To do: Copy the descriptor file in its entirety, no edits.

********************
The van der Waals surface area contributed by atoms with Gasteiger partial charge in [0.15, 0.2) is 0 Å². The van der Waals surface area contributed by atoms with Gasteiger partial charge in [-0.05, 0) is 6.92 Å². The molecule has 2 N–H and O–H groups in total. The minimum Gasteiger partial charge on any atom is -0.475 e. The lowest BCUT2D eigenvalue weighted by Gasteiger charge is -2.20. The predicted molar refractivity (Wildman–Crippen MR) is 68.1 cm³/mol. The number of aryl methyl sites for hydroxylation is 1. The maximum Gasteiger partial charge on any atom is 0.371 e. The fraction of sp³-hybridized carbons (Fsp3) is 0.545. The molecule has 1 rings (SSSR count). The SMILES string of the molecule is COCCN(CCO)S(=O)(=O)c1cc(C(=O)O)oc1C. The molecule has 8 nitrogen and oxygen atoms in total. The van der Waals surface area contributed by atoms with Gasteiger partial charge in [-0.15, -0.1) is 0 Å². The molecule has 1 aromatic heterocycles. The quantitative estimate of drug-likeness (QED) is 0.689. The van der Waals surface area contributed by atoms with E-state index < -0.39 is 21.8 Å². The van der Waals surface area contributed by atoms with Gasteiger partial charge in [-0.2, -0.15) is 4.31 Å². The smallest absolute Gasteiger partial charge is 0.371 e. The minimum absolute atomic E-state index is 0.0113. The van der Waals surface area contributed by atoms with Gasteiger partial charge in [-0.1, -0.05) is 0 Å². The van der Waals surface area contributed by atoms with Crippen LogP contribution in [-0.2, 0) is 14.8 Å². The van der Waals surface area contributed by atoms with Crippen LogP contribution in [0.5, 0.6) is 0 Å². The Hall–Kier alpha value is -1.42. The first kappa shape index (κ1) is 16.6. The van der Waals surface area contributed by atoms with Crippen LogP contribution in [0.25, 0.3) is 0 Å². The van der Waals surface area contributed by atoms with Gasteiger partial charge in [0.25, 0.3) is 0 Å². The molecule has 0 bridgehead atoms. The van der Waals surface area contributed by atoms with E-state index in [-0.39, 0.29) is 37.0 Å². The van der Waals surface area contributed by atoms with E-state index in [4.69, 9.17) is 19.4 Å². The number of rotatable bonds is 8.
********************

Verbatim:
The van der Waals surface area contributed by atoms with Gasteiger partial charge in [0.15, 0.2) is 0 Å². The van der Waals surface area contributed by atoms with Gasteiger partial charge in [-0.05, 0) is 6.92 Å². The molecule has 2 N–H and O–H groups in total. The minimum Gasteiger partial charge on any atom is -0.475 e. The lowest BCUT2D eigenvalue weighted by Gasteiger charge is -2.20. The predicted molar refractivity (Wildman–Crippen MR) is 68.1 cm³/mol. The number of aryl methyl sites for hydroxylation is 1. The maximum Gasteiger partial charge on any atom is 0.371 e. The fraction of sp³-hybridized carbons (Fsp3) is 0.545. The molecule has 1 rings (SSSR count). The SMILES string of the molecule is COCCN(CCO)S(=O)(=O)c1cc(C(=O)O)oc1C. The molecule has 8 nitrogen and oxygen atoms in total. The van der Waals surface area contributed by atoms with Gasteiger partial charge in [-0.15, -0.1) is 0 Å². The molecule has 1 aromatic heterocycles. The quantitative estimate of drug-likeness (QED) is 0.689. The van der Waals surface area contributed by atoms with E-state index < -0.39 is 21.8 Å². The van der Waals surface area contributed by atoms with Gasteiger partial charge in [-0.2, -0.15) is 4.31 Å². The smallest absolute Gasteiger partial charge is 0.371 e. The minimum absolute atomic E-state index is 0.0113. The van der Waals surface area contributed by atoms with Gasteiger partial charge in [-0.1, -0.05) is 0 Å². The van der Waals surface area contributed by atoms with Crippen LogP contribution in [-0.2, 0) is 14.8 Å². The van der Waals surface area contributed by atoms with Crippen LogP contribution in [0.5, 0.6) is 0 Å². The Hall–Kier alpha value is -1.42. The first kappa shape index (κ1) is 16.6. The van der Waals surface area contributed by atoms with Crippen LogP contribution in [0.25, 0.3) is 0 Å². The van der Waals surface area contributed by atoms with Gasteiger partial charge in [0.25, 0.3) is 0 Å². The molecule has 0 bridgehead atoms. The van der Waals surface area contributed by atoms with E-state index in [-0.39, 0.29) is 37.0 Å². The van der Waals surface area contributed by atoms with E-state index in [4.69, 9.17) is 19.4 Å². The number of rotatable bonds is 8.